Product Backlog Hygiene: Prepare to Be Groomed

[article]
Summary:
How do you start with a product backlog when you’re transitioning to agile? In this article, Darin Kalashian shows us how a cross-functional team at the product owner level creates a product backlog.

When a product development team begins to use the Scrum framework, one of the first objectives is to form a product backlog for the Scrum team to work off. The product backlog is the product owner’s responsibility to oversee, though the product owner seldom has all the knowledge needed to define a high-value solution that will be successful in the marketplace. To create a useful backlog, the product owner must rely on supporting roles, such as system architects, management, and subject matter experts.

The Scrum Guide by Ken Schwaber and Jeff Sutherland, the originators of Scrum, lightly touches on how to groom the product backlog. As an experiment, our development team complemented The Scrum Guide with some additional events and artifacts to help ensure product grooming was performed to a level where sprint teams could go to the next step, sprint planning. Additionally, by inserting a definition of done for the grooming of product backlog items, we made it easier for the team to manage the quality. This article defines the high-level workflow used to streamline our execution of product backlog grooming.

Where to Start?
Just like every other team out there that has had to get ready for its first Scrum project kickoff, we did all the preparation—reading through The Scrum Guide, enrolling in formal Scrum training to better understand the fundamentals, and assigning the roles of product owner and ScrumMaster. We huddled back in the office, all literature’d up. We even organized a Sprint 0 to get everything set up and ready for kickoff. We thought we had a handle on it ... until we sat down with our product owner, sprint team, ScrumMaster, and various stakeholders and tried to make a plan out of our product backlog. We quickly realized that grooming our identified product backlog items wasn’t as easy as we first thought.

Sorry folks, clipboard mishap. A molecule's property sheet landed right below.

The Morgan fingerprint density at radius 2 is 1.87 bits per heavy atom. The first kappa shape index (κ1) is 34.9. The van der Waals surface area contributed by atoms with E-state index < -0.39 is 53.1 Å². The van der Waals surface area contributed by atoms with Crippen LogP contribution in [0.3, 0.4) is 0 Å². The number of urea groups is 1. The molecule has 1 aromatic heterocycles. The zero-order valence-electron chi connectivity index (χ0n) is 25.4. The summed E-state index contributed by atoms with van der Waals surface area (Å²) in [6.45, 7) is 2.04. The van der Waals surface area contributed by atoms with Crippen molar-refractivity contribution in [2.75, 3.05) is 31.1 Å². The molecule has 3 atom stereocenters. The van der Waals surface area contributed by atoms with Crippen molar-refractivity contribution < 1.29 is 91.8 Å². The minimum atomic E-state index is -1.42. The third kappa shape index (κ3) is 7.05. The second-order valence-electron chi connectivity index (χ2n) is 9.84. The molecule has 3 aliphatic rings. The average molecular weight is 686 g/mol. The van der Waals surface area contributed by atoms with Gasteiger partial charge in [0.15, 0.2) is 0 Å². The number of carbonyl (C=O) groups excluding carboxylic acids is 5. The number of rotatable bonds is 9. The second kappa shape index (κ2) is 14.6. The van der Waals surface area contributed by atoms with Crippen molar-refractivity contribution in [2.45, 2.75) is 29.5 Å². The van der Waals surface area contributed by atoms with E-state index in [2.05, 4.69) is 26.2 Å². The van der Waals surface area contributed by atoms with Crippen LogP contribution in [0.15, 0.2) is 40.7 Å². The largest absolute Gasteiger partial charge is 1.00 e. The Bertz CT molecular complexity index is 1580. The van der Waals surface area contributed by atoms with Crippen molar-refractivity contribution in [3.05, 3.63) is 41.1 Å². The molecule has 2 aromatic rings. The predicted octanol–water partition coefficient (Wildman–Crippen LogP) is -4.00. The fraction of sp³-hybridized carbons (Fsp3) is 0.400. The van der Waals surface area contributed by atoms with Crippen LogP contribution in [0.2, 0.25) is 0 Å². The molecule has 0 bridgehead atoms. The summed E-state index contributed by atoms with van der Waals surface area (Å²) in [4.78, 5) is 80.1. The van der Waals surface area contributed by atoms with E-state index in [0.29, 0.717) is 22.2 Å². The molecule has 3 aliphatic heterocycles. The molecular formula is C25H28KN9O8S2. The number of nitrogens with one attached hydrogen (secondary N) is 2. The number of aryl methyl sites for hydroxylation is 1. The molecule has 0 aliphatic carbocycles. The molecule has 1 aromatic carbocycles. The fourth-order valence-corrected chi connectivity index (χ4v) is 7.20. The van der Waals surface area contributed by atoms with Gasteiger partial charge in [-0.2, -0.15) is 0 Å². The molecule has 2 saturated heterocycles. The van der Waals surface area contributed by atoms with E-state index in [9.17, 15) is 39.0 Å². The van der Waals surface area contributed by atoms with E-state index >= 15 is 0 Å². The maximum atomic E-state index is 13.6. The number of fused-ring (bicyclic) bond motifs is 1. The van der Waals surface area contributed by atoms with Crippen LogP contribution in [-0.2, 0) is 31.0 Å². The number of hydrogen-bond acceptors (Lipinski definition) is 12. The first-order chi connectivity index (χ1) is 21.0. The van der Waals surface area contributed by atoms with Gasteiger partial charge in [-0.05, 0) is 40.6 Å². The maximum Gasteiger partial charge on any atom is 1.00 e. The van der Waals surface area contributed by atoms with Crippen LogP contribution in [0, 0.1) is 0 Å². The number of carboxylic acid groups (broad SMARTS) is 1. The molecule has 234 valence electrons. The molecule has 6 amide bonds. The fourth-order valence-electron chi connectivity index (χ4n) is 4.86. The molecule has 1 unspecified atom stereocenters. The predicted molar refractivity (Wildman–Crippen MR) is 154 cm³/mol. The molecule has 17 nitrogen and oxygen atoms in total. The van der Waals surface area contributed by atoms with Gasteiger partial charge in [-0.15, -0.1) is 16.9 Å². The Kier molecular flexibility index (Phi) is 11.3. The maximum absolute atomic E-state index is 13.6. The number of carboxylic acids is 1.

In our environment the application is very complex, with multiple vendors, subsystems, and customer needs, not to mention our own roadmap and business objectives. It was unrealistic for the product owner to know it all. For the product owner to understand the business value of a customer request, we needed to pull in a larger, cross-functional team of system architects, business leaders, and others not typically part of a “traditional” grooming session. However, we agreed that having a grooming session with all of these roles present in addition to our development team would not be particularly productive.

As the coach of this Scrum team, I suggested that all of our stakeholders should huddle up and brainstorm some ideas on how to make product backlog grooming more effective. This collective team decided to experiment with breaking the product grooming activity into two separate, supporting activities. We termed these activities “product backlog planning” and “product backlog grooming session,” as depicted in figure 1. While we did not want to squelch the team’s emphasis on collaboration, we needed to make sure each contributor maximized his or her value and use of time.